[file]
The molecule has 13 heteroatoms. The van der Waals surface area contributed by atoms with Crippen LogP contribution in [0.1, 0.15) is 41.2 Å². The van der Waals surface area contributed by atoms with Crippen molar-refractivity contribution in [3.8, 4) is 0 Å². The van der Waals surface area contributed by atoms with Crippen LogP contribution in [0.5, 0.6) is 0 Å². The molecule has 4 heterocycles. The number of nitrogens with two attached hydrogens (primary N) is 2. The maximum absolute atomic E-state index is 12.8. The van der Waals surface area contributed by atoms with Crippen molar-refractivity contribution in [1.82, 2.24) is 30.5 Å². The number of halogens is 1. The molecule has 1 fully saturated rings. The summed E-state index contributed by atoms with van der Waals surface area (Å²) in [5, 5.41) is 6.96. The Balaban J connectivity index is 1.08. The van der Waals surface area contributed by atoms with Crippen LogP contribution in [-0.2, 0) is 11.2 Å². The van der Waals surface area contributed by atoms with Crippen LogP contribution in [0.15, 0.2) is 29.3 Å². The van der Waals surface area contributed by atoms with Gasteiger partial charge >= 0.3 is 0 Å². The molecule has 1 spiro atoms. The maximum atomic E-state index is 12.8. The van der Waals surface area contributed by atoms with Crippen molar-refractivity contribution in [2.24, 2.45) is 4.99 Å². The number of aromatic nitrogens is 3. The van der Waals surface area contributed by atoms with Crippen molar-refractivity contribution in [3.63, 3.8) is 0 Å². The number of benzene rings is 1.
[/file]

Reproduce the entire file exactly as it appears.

The molecule has 13 heteroatoms. The van der Waals surface area contributed by atoms with Crippen LogP contribution in [0.1, 0.15) is 41.2 Å². The van der Waals surface area contributed by atoms with Crippen molar-refractivity contribution in [3.8, 4) is 0 Å². The van der Waals surface area contributed by atoms with Crippen LogP contribution in [0.5, 0.6) is 0 Å². The molecule has 4 heterocycles. The number of nitrogens with two attached hydrogens (primary N) is 2. The maximum absolute atomic E-state index is 12.8. The van der Waals surface area contributed by atoms with Crippen molar-refractivity contribution in [1.82, 2.24) is 30.5 Å². The number of halogens is 1. The molecule has 1 fully saturated rings. The summed E-state index contributed by atoms with van der Waals surface area (Å²) in [5, 5.41) is 6.96. The Balaban J connectivity index is 1.08. The van der Waals surface area contributed by atoms with Crippen LogP contribution in [-0.2, 0) is 11.2 Å². The van der Waals surface area contributed by atoms with Crippen LogP contribution in [0.15, 0.2) is 29.3 Å². The van der Waals surface area contributed by atoms with Gasteiger partial charge >= 0.3 is 0 Å². The molecule has 1 spiro atoms. The maximum atomic E-state index is 12.8. The van der Waals surface area contributed by atoms with Crippen molar-refractivity contribution in [2.24, 2.45) is 4.99 Å². The number of aromatic nitrogens is 3. The van der Waals surface area contributed by atoms with Crippen molar-refractivity contribution in [3.63, 3.8) is 0 Å². The number of benzene rings is 1.